There may no longer be a bar where everybody knows your name, as the famous theme song from Cheers goes. These understated spots get locals through the work week, but a trendline is showing neighborhood bars are on the rocks.

The number of what the U.S. Department of Labor statistics call “drinking places” — a subcategory of restaurants that is focused just on sales of alcohol — have seen a multi-year decline in number. The number of privately-owned locations dropped by nearly 4 percent between 2013 and 2016, from 44,599 to 42,961 establishments. Nielsen data from 2015 paints an even starker picture, stating that one out of every six neighborhood bars closed between 2004 and 2014.

When customers are looking for the next place to snap a photo of glitter dusted lattes or liquid nitrogen ice cream, these neighborhood bars just don’t stack up.

Francois Houlard, general manager at the Golden Gopher in Los Angeles, jokes that he watched every episode of Cheers after accepting his position.

Golden Gopher
Golden Gopher

“I have learned a few things out of it. First of all, Ted Danson is not too bad of a bartender, I might offer him a job if he comes to apply,” says Houlard.  “I was actually seeing things that we were already doing–knowing the people who came in for a reset or an escape of their lives, taking care of them, making sure they’d get home safe. [It’s] somewhere where people can come share ideas, meet new people make friends and be home away from home.”

Bartenders and patrons offer similar descriptions about what defines a neighborhood bar. Some might recognize the old neon sign out by the road or in the window. For others it’s synonymous with dimly-lit rooms, pool tables or cozy bar stools and booths. Michelle Hodan, the entertainment director at Three Clubs, a Hollywood standard known for its theater, burlesque shows and Old Fashioneds, explains that their formula comes down to three components: music, temperature and lighting.

“It’s all about the vibe and how you make people feel…we want you to feel like it’s an extension of your home – no one’s judging you, everyone’s welcome,” says Hodan.

 

Yet, the very things that define the neighborhood bar are also putting them in peril. According to research by Zizzi, a chain of Italian restaurants in the U.K., 30 percent of millennials said they would avoid a bar if its Instagram presence was weak. A Washington Post report found a simultaneous trend in bars closing and liquor stores opening, suggesting a generation of consumers who prefer to drink at home.

There was once a time when a neighborhood might actually have multiple “neighborhood bars.” But as consumer preferences adjusted, chains proliferated, and the makeup of communities changed, the bars and taverns once a favorite among “the usuals” have been especially vulnerable.

For the neighborhood bars, surviving often means embracing technology, such as a bar point of sale system.  It also means adapting to changing tastes. But that’s a double-edged sword when the simplicity of a local watering hole is part of the lasting appeal.

“We have always catered to the shot-and-beer crowd, and we still do. That has never changed,” says bartender Dawnee Aubert, who has worked at the Golden Gopher since 2004.

She adds that classic cocktails are gaining traction again, so drinks like the Moscow Mule, Mint Julep and Old Fashioned are among their most popular cocktails. The Golden Gopher also donates $1 of every Moscow Mule sold to The Spirited Coalition for Change, a nonprofit committed to end homelessness in L.A., a nod to the bar’s community improvement efforts.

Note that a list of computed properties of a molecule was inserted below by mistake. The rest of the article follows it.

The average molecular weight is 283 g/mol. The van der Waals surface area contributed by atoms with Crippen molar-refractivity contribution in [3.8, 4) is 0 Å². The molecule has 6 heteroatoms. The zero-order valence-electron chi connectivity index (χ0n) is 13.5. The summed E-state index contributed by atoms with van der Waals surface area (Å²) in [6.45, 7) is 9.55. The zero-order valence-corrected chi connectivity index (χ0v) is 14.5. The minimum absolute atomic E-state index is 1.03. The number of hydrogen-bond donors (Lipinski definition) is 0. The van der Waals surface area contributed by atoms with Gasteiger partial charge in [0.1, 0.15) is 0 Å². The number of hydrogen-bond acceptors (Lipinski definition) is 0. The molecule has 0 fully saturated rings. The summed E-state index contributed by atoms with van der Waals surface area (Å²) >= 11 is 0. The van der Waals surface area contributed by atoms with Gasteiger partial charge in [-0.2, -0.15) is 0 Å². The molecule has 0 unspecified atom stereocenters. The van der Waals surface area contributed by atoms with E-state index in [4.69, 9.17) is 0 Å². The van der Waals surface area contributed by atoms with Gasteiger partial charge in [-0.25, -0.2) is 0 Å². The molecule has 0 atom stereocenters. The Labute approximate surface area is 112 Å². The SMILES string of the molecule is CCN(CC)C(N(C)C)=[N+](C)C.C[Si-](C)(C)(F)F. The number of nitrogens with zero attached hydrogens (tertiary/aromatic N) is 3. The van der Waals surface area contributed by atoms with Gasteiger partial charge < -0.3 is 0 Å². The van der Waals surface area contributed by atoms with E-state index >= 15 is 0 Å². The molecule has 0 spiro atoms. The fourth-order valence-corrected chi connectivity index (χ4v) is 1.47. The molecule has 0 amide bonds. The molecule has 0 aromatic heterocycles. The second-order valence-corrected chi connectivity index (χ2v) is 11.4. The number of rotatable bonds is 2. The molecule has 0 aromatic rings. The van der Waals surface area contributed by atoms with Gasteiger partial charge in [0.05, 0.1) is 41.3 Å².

“With all of the massive growth downtown in the last decade, our clientele has changed over many times,” Aubert says. “As the neighborhood continues to change and grow, so do the people that consider our bar their home bar. So many more people live downtown now than they did 10 years ago.”

Ari Anderson, bartender at Three Clubs

Still, rising rents and restaurant concepts backed by large investors or hospitality groups pose a very serious threat to neighborhood watering holes. Even in a large city like Boston, just 13 hospitality groups own over 90 restaurants in the area, reports BostonInno. This number is the norm rather than an exception at cities across the U.S.

“We don’t see the [newer bars] as our competition; they’re just our neighbors,” says Hodan, adding that many of the Three Clubs staff frequent the adjacent bars and restaurants because when local workers visit nearby establishments it contributes to the sense of community.

“A lot of people forget that bars are about hospitality. Be gracious, be open-minded, accept people for who they are. Do it to put a smile on your patron’s face, and eventually become friends with a few of them,” says Houlard. “They are plenty bars to go grab a drink, but they keep on seeing you on your shift. That is pretty rad.”

 

Bar owners and workers are optimistic about their continued success. When they talk about their outlook for the upcoming years, both Houlard and Hodan point to their established fan bases and long histories. They see their business being buoyed by loyal customers and attentive staff rather than food gimmicks. After all, charcoal ice cream may come and go, but a reasonably priced PBR is eternal.

“If you get in this business for a quick buck, you are not going to last,” says Houlard. “I mentioned Cheers earlier. Watch the last five minutes of the series and you’ll get why Sam’s bar was still running.”

 

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Born and raised in New Jersey, Veronica An is a Southern California transplant with a degree in Narrative Studies from the University of Southern California. She is a photographer and reporter for The Hub. Her work has been exhibited at galleries across Los Angeles and published internationally.